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Wanted: Realism - and Wisdom - on Hong Kong

"God, give us grace to accept with serenity the things that cannot be changed, courage to change the things that should be changed, and the wisdom to distinguish one from the other."

This prayer comes to mind when I think about the reversion of Hong Kong to Chinese control. Thus far, more courage (or at least bravado) than wisdom has been demonstrated both in Beijing and among Beijing's many detractors. Fortunately, the man shouldered with the responsibility of making the transition work in order to assure future serenity, Tung Chee-Hwa, has demonstrated both courage and wisdom.

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Mr. Tung realizes that there are several things that cannot be changed. First, China will regain sovereignty over Hong Kong effective July 1, with all the benefits, responsibility, and authority included. He also realizes that this fact will not change the desire of the people of Hong Kong to continue enjoying the economic and political freedoms and benefits they have enjoyed in the past. China may have the power to deny these freedoms but it cannot change the people's hopes and aspirations.

Tung has received much criticism in the Western press and among his local detractors for being more concerned with making Beijing happy than with assuring Hong Kong's future serenity. This overlooks the simple fact that the former must be accomplished if the latter is to be realized. Tung recognizes that Beijing is as eager as he is to accomplish a smooth transition and prove the validity of its "one country, two systems" formula; the political and economic stakes are enormous. This is why China, in 1984, signed a Joint Declaration in which it willingly gave up some of its sovereign rights by promising, in general terms, to preserve Hong Kong's then-existing social, economic, and political structures. The 1990 Basic Law was aimed at institutionalizing these unprecedented concessions.

Enter Gov. Christopher Patten, the last British leader of Hong Kong. (Those who criticize the method by which Tung was "elected" conveniently ignore the fact that no one in Hong Kong had a vote in selecting Governor Patten.) The Chinese claim, not without some justification, is that Patten violated the spirit and intent of the 1984 agreement in his attempt to ensure that the people of Hong Kong would have greater freedom in the future than they enjoyed under British rule in the past.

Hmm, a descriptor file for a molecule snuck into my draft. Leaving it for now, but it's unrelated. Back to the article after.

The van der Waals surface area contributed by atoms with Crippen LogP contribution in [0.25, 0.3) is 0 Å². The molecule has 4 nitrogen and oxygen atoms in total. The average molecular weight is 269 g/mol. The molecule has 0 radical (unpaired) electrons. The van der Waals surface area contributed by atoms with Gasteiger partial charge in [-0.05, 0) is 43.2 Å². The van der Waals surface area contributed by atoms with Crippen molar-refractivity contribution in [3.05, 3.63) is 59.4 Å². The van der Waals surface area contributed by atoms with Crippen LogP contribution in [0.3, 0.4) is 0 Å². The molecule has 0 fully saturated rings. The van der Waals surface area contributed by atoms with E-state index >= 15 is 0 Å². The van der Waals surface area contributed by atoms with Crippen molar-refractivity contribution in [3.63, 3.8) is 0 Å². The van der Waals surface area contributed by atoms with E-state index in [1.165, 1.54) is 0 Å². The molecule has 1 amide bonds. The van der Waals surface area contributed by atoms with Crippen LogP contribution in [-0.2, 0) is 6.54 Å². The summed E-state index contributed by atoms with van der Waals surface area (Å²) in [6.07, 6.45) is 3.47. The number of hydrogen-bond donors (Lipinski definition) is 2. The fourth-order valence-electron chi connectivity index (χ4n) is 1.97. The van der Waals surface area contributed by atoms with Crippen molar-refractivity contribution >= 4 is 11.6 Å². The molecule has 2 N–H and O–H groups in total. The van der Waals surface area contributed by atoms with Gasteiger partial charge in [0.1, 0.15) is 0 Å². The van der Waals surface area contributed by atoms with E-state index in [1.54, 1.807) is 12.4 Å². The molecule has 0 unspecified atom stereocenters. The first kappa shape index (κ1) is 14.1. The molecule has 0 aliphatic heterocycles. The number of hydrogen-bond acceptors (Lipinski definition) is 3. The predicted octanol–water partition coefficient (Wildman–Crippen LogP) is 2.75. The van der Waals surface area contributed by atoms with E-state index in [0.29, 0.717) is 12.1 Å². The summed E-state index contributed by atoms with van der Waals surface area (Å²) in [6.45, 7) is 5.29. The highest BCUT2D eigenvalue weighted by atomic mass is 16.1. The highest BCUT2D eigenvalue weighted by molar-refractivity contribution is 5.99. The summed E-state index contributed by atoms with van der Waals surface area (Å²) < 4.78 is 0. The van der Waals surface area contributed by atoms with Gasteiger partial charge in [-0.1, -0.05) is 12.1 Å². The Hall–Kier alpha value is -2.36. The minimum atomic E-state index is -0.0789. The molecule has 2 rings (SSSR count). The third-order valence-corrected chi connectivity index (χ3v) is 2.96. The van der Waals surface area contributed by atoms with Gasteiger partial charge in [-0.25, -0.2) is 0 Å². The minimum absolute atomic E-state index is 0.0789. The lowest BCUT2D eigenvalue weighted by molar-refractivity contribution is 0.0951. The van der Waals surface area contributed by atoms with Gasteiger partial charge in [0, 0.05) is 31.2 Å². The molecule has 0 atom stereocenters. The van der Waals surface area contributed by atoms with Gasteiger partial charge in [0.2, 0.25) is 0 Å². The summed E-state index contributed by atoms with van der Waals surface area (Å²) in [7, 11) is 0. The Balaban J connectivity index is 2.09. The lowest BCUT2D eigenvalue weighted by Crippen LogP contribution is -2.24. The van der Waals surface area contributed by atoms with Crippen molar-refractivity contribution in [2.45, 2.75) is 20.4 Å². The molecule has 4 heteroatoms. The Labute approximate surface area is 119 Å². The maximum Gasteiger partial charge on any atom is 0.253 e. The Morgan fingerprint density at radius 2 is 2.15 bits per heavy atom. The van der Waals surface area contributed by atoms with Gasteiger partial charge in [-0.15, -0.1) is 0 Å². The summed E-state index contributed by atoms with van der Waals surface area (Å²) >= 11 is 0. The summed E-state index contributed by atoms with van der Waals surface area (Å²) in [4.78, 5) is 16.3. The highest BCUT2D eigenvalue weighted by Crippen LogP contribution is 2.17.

The Chinese decision to disband the current dramatically altered legislature and void some portions of the 1992 Bill of Rights and other civil liberties laws (promulgated without close consultation and over Beijing's complaints) is seen by Beijing not as a violation of the 1984 agreement but as an attempt to return to the agreement. This fact is turned on its head by many US pundits, who falsely accuse Beijing of violating the 1984 agreement. It also seems clear that Patten takes great delight in infuriating Beijing - an action that plays well in the press back home but does little to protect the interests of the people he will soon leave behind.

The 1984 Joint Declaration and 1990 Basic Law are the standards by which Beijing has agreed to be judged as it assumes control of Hong Kong. They might not be what Martin Lee and other local democracy advocates desire, but they represent a significant improvement over life in the rest of China and a mutually agreed starting point. As we enter the final countdown, the initial focus should be on insisting that China live up to these mutual understandings.

Let me stress that I am no PRC apologist. During a recent Beijing visit, I was accused of a "cold war mentality" after cautioning Chinese colleagues to address Hong Kong aspirations and Western concerns. I noted that if tens of thousands of US citizens and expatriates were placed at risk, or if Beijing were to brutally overreact to local protests after July 1, the US would have little option but to respond in a manner that would derail recently improved Sino-US relations.

I also noted that there were those in the US and elsewhere (Taiwan independence advocates come to mind) who would like nothing better than to see reversion go poorly, since they place greater value on their political causes than on future Sino-US relations or the fate of the people of Hong Kong. Heavy-handed Chinese actions would play into their hands, to China's (and Hong Kong's) detriment.

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Beijing must realize that, whatever it thinks of Martin Lee and Christopher Patten, it cannot change the desire of the people of Hong Kong for the freedoms they have enjoyed the past five years. Beijing's standard excuse - that reversion is "an internal Chinese matter" - merely inflames the situation.

Conversely, politicians in Hong Kong, the US, and elsewhere need to focus their attention on agreements China has already pledged to honor and rally behind the man with the awesome responsibility of keeping Beijing happy and protecting the freedom and prosperity of his people. If Hong Kong is to enjoy future serenity, greater wisdom must be exhibited by all who are involved, or wish to involve themselves, in the reversion process.

* Ralph A. Cossa is executive director of Pacific Forum CSIS, a Honolulu-based foreign policy research institute affiliated with the Center for Strategic and International Studies in Washington.

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